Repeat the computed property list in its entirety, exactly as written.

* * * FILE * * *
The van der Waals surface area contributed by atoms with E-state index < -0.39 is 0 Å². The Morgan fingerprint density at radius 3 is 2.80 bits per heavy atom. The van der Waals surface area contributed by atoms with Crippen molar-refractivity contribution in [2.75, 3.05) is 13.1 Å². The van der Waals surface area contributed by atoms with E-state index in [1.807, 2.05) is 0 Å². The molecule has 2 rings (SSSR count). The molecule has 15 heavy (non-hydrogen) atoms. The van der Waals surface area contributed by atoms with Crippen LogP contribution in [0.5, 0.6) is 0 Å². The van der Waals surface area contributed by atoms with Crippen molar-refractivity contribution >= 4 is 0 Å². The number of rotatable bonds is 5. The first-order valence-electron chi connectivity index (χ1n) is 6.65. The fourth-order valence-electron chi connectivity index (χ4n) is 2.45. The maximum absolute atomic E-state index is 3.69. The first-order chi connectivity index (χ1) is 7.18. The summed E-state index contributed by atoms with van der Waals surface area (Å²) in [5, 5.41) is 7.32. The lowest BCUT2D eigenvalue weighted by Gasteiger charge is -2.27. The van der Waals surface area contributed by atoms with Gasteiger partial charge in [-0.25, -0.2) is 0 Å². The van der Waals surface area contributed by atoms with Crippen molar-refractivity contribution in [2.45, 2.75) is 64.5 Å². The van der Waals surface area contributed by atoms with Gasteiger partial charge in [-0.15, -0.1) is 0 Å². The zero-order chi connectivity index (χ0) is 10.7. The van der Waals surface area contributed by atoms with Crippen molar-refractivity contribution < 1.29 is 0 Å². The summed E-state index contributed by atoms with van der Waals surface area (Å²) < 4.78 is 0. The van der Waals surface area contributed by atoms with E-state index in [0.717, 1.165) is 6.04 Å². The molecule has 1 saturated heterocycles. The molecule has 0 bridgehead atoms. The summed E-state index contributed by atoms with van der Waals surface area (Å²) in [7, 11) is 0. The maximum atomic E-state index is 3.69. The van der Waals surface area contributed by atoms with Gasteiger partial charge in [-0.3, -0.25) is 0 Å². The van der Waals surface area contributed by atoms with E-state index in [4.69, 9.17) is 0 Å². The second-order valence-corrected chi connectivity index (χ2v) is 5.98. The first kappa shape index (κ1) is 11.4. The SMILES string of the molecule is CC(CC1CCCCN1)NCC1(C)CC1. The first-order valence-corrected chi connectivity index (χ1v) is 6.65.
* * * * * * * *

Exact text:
The van der Waals surface area contributed by atoms with E-state index < -0.39 is 0 Å². The Morgan fingerprint density at radius 3 is 2.80 bits per heavy atom. The van der Waals surface area contributed by atoms with Crippen molar-refractivity contribution in [2.75, 3.05) is 13.1 Å². The van der Waals surface area contributed by atoms with E-state index in [1.807, 2.05) is 0 Å². The molecule has 2 rings (SSSR count). The molecule has 15 heavy (non-hydrogen) atoms. The van der Waals surface area contributed by atoms with Crippen LogP contribution in [0.5, 0.6) is 0 Å². The van der Waals surface area contributed by atoms with Crippen molar-refractivity contribution >= 4 is 0 Å². The number of rotatable bonds is 5. The first-order valence-electron chi connectivity index (χ1n) is 6.65. The fourth-order valence-electron chi connectivity index (χ4n) is 2.45. The maximum absolute atomic E-state index is 3.69. The first-order chi connectivity index (χ1) is 7.18. The summed E-state index contributed by atoms with van der Waals surface area (Å²) in [5, 5.41) is 7.32. The lowest BCUT2D eigenvalue weighted by Gasteiger charge is -2.27. The van der Waals surface area contributed by atoms with Gasteiger partial charge in [-0.25, -0.2) is 0 Å². The van der Waals surface area contributed by atoms with Crippen molar-refractivity contribution in [2.45, 2.75) is 64.5 Å². The van der Waals surface area contributed by atoms with Gasteiger partial charge in [-0.15, -0.1) is 0 Å². The zero-order chi connectivity index (χ0) is 10.7. The van der Waals surface area contributed by atoms with Crippen molar-refractivity contribution < 1.29 is 0 Å². The summed E-state index contributed by atoms with van der Waals surface area (Å²) < 4.78 is 0. The van der Waals surface area contributed by atoms with E-state index in [0.717, 1.165) is 6.04 Å². The molecule has 1 saturated heterocycles. The molecule has 0 bridgehead atoms. The summed E-state index contributed by atoms with van der Waals surface area (Å²) in [7, 11) is 0. The maximum atomic E-state index is 3.69. The van der Waals surface area contributed by atoms with Gasteiger partial charge in [-0.3, -0.25) is 0 Å². The van der Waals surface area contributed by atoms with E-state index in [4.69, 9.17) is 0 Å². The second-order valence-corrected chi connectivity index (χ2v) is 5.98. The first kappa shape index (κ1) is 11.4. The SMILES string of the molecule is CC(CC1CCCCN1)NCC1(C)CC1. The first-order valence-corrected chi connectivity index (χ1v) is 6.65.